Henneford v. Silas Mason Co.
United States Supreme Court
300 U.S. 577 (1937)
To help Washington retailers compete with retailers in states with no sales or use tax, Washington State passed a statute taxing the use of personal property in Washington if purchased in another state. The statute provided credits for tax already paid to Washington or another state. Silas Mason Co. (plaintiff) was hired to construct a dam in Washington, and consequently brought into Washington equipment purchased in other states. Henneford (defendant), the Tax Commission of Washington, charged Silas Mason Co. a 2 percent use tax on said equipment. A district court found the statute to be void on its face, and granted an interlocutory injunction. This case comes on appeal to determine if the statute violates the Commerce Clause of the Constitution.
Rule of Law
Holding and Reasoning (Cardozo, J.)
What to do next…
Unlock this case brief with a free (no-commitment) trial membership of Quimbee.
You’ll be in good company: Quimbee is one of the most widely used and trusted sites for law students, serving more than 97,000 law students since 2011. Some law schools—such as Yale, Vanderbilt, Berkeley, and the University of Illinois—even subscribe directly to Quimbee for all their law students. Read our student testimonials.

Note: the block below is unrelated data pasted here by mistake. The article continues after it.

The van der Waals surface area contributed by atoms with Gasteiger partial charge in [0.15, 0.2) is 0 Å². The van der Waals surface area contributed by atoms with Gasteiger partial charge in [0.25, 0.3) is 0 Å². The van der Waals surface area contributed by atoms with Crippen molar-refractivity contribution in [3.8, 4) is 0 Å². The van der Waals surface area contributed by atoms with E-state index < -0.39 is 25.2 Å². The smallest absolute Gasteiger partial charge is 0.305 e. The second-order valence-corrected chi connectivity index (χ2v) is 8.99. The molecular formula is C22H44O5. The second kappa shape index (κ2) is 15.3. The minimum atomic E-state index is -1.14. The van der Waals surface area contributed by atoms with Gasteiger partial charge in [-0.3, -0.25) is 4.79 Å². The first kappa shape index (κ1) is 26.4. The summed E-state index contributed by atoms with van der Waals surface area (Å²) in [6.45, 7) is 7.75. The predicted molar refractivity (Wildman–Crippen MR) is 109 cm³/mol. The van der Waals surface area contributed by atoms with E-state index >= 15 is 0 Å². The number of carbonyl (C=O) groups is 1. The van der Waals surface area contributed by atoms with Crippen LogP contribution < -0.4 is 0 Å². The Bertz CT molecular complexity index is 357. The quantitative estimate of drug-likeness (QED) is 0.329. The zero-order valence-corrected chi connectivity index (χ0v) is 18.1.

Learn more about Quimbee’s unique (and proven) approach to achieving great grades at law school.
Quimbee is a company hell-bent on one thing: helping you get an “A” in every course you take in law school, so you can graduate at the top of your class and get a high-paying law job. We’re not just a study aid for law students; we’re the study aid for law students. Read more about Quimbee.
Here's why 168,000 law students have relied on our case briefs:
- Written by law professors and practitioners, not other law students. 13,800 briefs, keyed to 187 casebooks. Top-notch customer support.
- The right amount of information, includes the facts, issues, rule of law, holding and reasoning, and any concurrences and dissents.
- Access in your classes, works on your mobile and tablet. Massive library of related video lessons and high quality multiple-choice questions.
- Easy to use, uniform format for every case brief. Written in plain English, not in legalese. Our briefs summarize and simplify; they don’t just repeat the court’s language.